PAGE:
After President Trump’s accusations that Pakistan has not been fair in the war on terror and threatening to cancel all military aid to Pakistan, the Indian side seems to be working towards increasing the pressure on Pakistani borders. A strategy that surely works well for them, since America in order to appease the Indians is diplomatically isolating Pakistan, and they on the other hand are taking advantage of the shared borders and terrorising the area. This Monday, we witnessed a clear violation of the Line of Control (LOC) when the Indian side started an unprovoked firing streak towards the Pakistani side and took the lives of four soldiers working on lines communication maintenance in the Jandrot and Kotli sectors of Azad Jammu and Kashmir.

Mind you, this is not the first attempt made by the country claiming to be the champion of human rights and democratic principles. On December 25, 2017, three Pakistan Army soldiers were martyred as Indian forces opened fire along the LOC’s Rakhchikri sector. According to the Foreign Office, India committed 70 ceasefire violations in the first 12 days of the year and 1,900 in 2017. Along with these violations, they have also resorted to actively picking out Kashmiri youth and killing them by simply labelling them as terrorists who are attempting to cross the border to enter into Indian Occupied Kashmir (IOK). On Monday, the Indian army martyred six Pakistani youth for the same reason. This is a gross violation of human rights in this area.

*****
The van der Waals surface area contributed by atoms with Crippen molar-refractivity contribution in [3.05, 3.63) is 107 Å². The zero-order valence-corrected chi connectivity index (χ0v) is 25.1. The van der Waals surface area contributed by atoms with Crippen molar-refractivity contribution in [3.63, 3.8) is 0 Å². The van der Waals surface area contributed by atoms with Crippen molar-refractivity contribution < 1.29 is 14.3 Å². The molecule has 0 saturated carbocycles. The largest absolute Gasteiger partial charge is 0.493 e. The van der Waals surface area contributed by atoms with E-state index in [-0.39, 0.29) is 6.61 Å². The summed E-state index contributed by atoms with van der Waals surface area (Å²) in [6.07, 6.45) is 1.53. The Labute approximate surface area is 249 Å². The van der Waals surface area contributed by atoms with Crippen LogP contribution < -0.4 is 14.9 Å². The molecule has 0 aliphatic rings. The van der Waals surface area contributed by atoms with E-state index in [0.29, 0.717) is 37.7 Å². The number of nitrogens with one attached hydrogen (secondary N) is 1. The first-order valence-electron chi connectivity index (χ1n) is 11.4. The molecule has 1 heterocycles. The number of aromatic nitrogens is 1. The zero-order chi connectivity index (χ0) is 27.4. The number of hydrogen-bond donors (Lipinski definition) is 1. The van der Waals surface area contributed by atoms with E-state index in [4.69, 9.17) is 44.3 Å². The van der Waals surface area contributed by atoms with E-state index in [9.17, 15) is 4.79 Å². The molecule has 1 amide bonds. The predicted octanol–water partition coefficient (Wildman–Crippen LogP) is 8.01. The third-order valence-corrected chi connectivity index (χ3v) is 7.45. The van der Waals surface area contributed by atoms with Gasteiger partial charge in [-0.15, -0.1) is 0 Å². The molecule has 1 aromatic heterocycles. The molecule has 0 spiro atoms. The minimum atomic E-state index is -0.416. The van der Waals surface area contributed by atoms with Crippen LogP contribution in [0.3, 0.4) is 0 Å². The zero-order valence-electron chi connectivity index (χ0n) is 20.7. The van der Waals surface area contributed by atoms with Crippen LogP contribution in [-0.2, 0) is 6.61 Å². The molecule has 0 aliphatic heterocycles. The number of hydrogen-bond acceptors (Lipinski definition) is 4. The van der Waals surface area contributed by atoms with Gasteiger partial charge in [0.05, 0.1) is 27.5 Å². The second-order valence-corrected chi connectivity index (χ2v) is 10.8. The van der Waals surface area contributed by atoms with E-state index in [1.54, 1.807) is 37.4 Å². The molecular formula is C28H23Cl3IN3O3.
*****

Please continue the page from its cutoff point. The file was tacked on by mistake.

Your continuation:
To add insult to injury, the Indian Army Chief General Bipin Rawat accused Pakistan of sending militants across the border and threatened to teach Pakistan a lesson by taking strict action against the country. This not only creates further tensions between the countries but also points out India’s blatant refusal to keep a check on its own activities and its urge to paint itself as the democratic champion of the region by pushing its human rights violations under the rug. At the same time, this is also against the essence of finding a political rather than a military solution in Kashmir. Both countries have resorted to a military solution for the longest time; a political solution would not only slow down the arm’s race but also create stability in the region.